The Ohio Valley Philosophy of Education Society puts together a fine peer-reviewed journal each year, featuring the best work from their annual conference. This year’s issue is dedicated to the theme of “immortal conversations,” and it produced some interesting and good work.
Eduardo Duarte’s poetic piece — “Retrieving Immortal Questions, Initiating Immortal Conversations” — is fantastic, especially as it trans-forms into poetry. Bryan Warnick, my co-advisor at Ohio State, wrote a splendid overview, with a précis of each contribution.
His description of my article — “Who Gets to Be a Philosopher? Dewey, Democracy, and Philosophical Identity” — was very generous (perhaps too generous) and serious enough to consider the spirit of my work as a whole. He writes:
Who are we? Possible response: We are philosophers (lovers). Sam Rocha urges us to rethink who we are as educators, and who our students are. He borrows heavily from Dewey, whom he quotes saying, “Any person who is open-minded and sensitive to new perception, and who has concentration and responsibility in connecting them has, in so far, a philosophic disposition.” Philosophy is simply a disposition that is open to experience, even in domains of everyday, ordinary life. To those who say a disposition does not amount to a philosophic identity, Rocha replies that it is potentiality that truly constitutes the philosophic identity. The philosophic identity is by nature an identity involving aspiration and desire, of a consciousness of incompleteness, manifest when we are curious and full of wonder. Philosophy involves striving for an always unattainable and illusive ideal; thus, it is the disposition to philosophy that is most central, rather than the possession of certain traits or attributes. Rocha argues that seeing students as philosophers, in the ancient sense as people disposed to wonder, gives contemporary teachers the humility that is essential to teaching in its richest sense.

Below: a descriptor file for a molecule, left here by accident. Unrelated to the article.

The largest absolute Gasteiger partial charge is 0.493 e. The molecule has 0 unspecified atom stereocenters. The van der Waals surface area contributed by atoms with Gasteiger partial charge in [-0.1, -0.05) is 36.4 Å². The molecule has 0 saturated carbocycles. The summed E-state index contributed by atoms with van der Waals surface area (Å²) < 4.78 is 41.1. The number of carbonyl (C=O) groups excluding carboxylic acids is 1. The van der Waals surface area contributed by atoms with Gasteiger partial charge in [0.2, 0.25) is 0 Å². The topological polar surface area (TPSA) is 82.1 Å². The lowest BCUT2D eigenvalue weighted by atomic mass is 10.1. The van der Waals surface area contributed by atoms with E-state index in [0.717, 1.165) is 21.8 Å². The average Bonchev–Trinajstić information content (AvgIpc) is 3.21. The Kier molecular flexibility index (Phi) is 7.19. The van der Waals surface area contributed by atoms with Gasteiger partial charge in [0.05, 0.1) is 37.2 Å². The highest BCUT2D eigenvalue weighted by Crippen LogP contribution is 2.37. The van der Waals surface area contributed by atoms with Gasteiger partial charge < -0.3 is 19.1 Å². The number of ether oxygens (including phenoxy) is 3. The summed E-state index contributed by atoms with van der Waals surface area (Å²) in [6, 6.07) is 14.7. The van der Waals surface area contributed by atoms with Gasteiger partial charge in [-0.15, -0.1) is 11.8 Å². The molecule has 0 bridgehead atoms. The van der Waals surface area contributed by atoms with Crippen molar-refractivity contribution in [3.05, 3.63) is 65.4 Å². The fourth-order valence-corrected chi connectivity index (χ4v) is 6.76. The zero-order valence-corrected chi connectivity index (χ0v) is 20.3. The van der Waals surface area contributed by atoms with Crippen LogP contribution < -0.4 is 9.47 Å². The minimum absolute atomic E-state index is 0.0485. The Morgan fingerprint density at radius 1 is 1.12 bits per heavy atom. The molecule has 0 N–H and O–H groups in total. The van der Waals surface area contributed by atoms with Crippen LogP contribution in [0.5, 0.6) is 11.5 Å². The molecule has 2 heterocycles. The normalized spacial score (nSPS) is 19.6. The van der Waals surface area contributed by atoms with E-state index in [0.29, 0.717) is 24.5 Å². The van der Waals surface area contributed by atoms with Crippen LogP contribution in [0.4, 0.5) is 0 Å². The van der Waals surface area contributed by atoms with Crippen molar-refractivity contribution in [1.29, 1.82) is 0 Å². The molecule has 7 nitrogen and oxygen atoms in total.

If my article can live up to even a portion of Bryan’s rich description, then it may of some value. The paper itself was written some time ago, during graduate school, but some of it’s core elements seem to have endured, for better and for worse.